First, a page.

10:15 a.m. – 10:30 a.m.    Break

10:30 a.m. – 11:00 a.m.    Incorporating Solar Energy into the Appalachian Grid

  •  James M. Van Nostrand, Director, Center for Energy and Sustainable Development, West Virginia University College of Law, Morgantown, WV

As interest in solar energy continues to rise in the United States, states and utilities with significant solar generation are faced with difficult policy decisions on how to incorporate distributed solar energy into their existing electricity grids. Some utilities are experiencing declining sales, as customers are purchasing less energy due to distributed solar and the impact of energy efficiency programs. This problem is exacerbated by state “net metering” programs, which generally require utilities to pay the full retail rate for electricity generated by customers’ rooftop solar systems. Many states — particularly the high solar saturation states, such as in the southwestern U.S. — have revisited their net metering policies to reduce the rates that utilities must pay for distributed solar. As solar installations in Appalachia have increased in recent years, and with significant solar potential yet to be realized, states and utilities in our region are now facing similar challenges. This presentation will survey the Appalachian states to examine policies for incorporating solar into the grid, focusing primarily on the rate at which utilities are required to compensate customers for excess electricity generated by rooftop solar, as well as the availability of third-party PPAs and other policies that affect the incorporation of solar energy into the grid.

11:00 a.m. – 11:45 a.m.     Considerations for What Your Lease Doesn’t Say

  • Travis L. Brannon, K&L Gates LLP, Pittsburgh, PA
  • Thomas C. Ryan, K&L Gates LLP, Pittsburgh, PA
  • Emily C. Weiss, K&L Gates LLP, Pittsburgh, PA

The U.S. District Court for the Northern District of West Virginia recently rejected a cause of action for breach of the implied covenant to further explore and, as a result, dismissed a claim that the lessee failed to reasonably develop a horizontal well on property with an already producing vertical well. The court clarified that such allegations were an attempt to bring a claim for breach of the implied covenant to further explore, which is not recognized in West Virginia. The court’s clarification is important for oil and gas operators in Appalachia and prompts inquiry into the status of other implied duties and covenants that may be at play in the region.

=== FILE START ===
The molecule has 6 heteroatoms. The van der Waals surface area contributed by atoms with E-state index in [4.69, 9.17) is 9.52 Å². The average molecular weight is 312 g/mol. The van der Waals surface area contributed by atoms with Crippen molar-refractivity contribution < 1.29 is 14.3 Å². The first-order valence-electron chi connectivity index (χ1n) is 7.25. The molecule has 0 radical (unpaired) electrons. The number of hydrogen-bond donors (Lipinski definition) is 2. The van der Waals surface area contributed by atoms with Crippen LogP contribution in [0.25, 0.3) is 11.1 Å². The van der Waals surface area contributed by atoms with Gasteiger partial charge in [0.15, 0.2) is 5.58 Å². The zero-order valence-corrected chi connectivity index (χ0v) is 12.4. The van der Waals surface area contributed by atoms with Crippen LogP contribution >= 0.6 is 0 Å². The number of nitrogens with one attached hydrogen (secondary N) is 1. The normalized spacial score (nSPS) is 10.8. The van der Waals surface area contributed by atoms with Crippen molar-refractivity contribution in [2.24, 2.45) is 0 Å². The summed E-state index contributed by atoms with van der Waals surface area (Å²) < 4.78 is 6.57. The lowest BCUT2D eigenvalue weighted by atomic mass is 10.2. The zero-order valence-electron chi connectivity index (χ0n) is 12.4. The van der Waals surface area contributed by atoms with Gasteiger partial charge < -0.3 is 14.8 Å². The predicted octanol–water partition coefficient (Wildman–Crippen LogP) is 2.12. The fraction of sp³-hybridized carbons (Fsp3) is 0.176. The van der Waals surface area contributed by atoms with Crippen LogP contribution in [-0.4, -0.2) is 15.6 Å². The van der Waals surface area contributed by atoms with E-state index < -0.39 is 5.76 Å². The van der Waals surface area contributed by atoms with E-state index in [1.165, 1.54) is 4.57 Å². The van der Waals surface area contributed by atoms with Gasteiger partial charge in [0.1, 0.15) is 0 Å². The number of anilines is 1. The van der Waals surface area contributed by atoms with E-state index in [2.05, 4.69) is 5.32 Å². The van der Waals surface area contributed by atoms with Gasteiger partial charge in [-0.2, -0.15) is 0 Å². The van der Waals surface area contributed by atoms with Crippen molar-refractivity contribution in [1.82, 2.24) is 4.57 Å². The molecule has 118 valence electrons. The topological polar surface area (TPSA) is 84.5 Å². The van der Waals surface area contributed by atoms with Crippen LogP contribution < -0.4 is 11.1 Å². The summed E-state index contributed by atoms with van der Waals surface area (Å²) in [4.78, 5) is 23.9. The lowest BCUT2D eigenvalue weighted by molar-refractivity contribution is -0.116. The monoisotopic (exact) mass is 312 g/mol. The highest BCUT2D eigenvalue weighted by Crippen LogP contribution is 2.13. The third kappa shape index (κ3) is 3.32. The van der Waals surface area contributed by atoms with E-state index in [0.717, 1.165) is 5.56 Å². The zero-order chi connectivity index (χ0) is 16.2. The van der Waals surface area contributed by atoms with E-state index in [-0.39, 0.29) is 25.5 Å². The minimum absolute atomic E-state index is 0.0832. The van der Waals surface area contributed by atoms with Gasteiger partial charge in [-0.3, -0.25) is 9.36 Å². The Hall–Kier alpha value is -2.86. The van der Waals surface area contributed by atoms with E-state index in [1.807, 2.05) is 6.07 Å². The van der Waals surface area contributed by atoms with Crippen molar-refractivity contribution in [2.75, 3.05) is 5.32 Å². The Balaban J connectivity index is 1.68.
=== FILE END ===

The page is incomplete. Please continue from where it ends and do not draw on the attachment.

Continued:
This presentation will (i) provide an update on cases in West Virginia, Pennsylvania, and Ohio that have rejected the duty to further explore; (ii) analyze other implied covenants that have recently been litigated in those states; and (iii) discuss which implied covenants may be disclaimed by lease language and provide tips for such disclaimers.

11:45 a.m. – 1:15 p.m.    Lunch on Your Own

General Session
1:15 p.m. – 2:15 p.m.    Beyond the Beltway: Ethics for the Rest of Us

  • Kevin L. Colosimo, Frost Brown Todd LLC, Pittsburgh, PA

Though it may seem every legal ethics dilemma today is in Washington DC, rest assured there are plenty of American lawyers beyond the beltway and beneath the headlines facing ethical scrutiny. This program explores some of the more recent mishaps of American lawyers pushing the boundaries of the profession and the lessons to be learned therefrom. From cryptocurrency to so called “limited scope engagements” to multi-jurisdictional practice and social media, lawyers face the everyday challenges of serving the interests of justice while maintaining the integrity of the profession in the face of changing social, cultural and geopolitical landscapes.

2:15 p.m. – 2:45 p.m.     Greenhouse Gas Reporting Requirements

  • LeAnn Johnson Koch, Perkins Coie LLP, Washington, DC

This speaker will discuss current reporting requirements, how they may be enforced by regulators, state attorneys general and third parties, how they may change through SEC guidance or legislation, best practices for GHG reporting, and steps companies can take to minimize their risk of exposure.

2:45 p.m. – 3:00 p.m.    Break

3:00 p.m. – 3:45 p.m.    Opposition to Shale Gas and Other Extractive Industries Continues to Grow at the Local Level

  • Blaine A. Lucas, Babst Calland, Pittsburgh, PA
  • Kathy K. Condo, Babst Calland, Pittsburgh, PA